RE: SUMMARY: Readability studies on fonts--serif and sans serif

Subject: RE: SUMMARY: Readability studies on fonts--serif and sans serif
From: "Murrell, Thomas" <TMurrell -at- alldata -dot- net>
To: TECHWR-L <TECHWR-L -at- LISTS -dot- RAYCOMM -dot- COM>
Date: Tue, 7 Mar 2000 10:43:26 -0500

> From: Christensen, Kent[SMTP:lkchris -at- sandia -dot- gov]
>
> In html you can simply specify <FONT FACE=sans serif> or <FONT
> FACE=serif>,
> which is more "generic" than specifying a font name such as arial. Works
> in
> both browsers. Can be overridden by user in Netscape but not Internet
> Explorer. It would be a pretty determined Netscape user. BTW, the New
> York
> Times on the web uses <FONT FACE=times>. What do we suppose this means?
>
I guess it should be no surprise that the New York Times uses a "times"
font, eh?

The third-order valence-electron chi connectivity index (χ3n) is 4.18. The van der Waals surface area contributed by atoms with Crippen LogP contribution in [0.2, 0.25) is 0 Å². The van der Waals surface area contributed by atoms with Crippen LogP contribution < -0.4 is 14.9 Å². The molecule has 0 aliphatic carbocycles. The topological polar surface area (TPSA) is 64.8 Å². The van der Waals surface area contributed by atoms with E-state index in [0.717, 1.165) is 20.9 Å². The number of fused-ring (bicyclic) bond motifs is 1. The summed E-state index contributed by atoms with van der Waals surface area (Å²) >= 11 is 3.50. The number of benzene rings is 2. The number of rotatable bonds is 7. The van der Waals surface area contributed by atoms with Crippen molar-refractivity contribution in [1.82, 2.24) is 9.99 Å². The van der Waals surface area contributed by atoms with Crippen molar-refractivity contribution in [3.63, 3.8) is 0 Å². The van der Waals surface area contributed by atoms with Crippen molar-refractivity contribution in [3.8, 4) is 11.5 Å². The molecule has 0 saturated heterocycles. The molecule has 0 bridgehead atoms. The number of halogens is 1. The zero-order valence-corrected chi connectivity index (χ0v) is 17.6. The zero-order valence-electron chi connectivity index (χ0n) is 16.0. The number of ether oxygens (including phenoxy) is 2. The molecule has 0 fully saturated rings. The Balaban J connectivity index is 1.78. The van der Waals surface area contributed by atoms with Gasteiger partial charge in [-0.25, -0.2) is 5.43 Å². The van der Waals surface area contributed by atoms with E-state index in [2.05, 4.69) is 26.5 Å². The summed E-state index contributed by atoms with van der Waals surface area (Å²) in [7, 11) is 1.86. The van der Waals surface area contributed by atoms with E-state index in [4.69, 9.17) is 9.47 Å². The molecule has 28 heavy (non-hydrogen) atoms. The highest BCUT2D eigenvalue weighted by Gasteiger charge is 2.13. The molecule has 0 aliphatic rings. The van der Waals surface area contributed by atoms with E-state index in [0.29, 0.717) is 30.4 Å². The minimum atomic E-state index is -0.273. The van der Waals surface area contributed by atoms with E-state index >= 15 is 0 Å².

Related to this issue, we make extensive use of Cascading Style Sheets,
which I think are wonderful for controlling all sorts of presentation issues
with much more specificity that HTML allows. I wonder though if browser
settings can override CSS as far as font is concerned.

I know that in the past a few listers have questioned the value of
specifying fonts at all; the general tenor of the comments being, "Let users
decide what fonts they want displayed on their browsers." I don't wish to
disenfranchise users, but I do like all of the capabilities CSS allows. Can
the user override the font in the browser? We use only IE here, so I don't
get a good reading on this.

Tom Murrell




Previous by Author: RE: Policy=Function=Operation=Goal=Task=Process
Next by Author: RE: Numbering Convention for Policies & Procedures
Previous by Thread: RE: SUMMARY: Readability studies on fonts--serif and sans serif
Next by Thread: RE: SUMMARY: Readability studies on fonts--serif and sans serif


What this post helpful? Share it with friends and colleagues:

Sponsored Ads


Sponsored Ads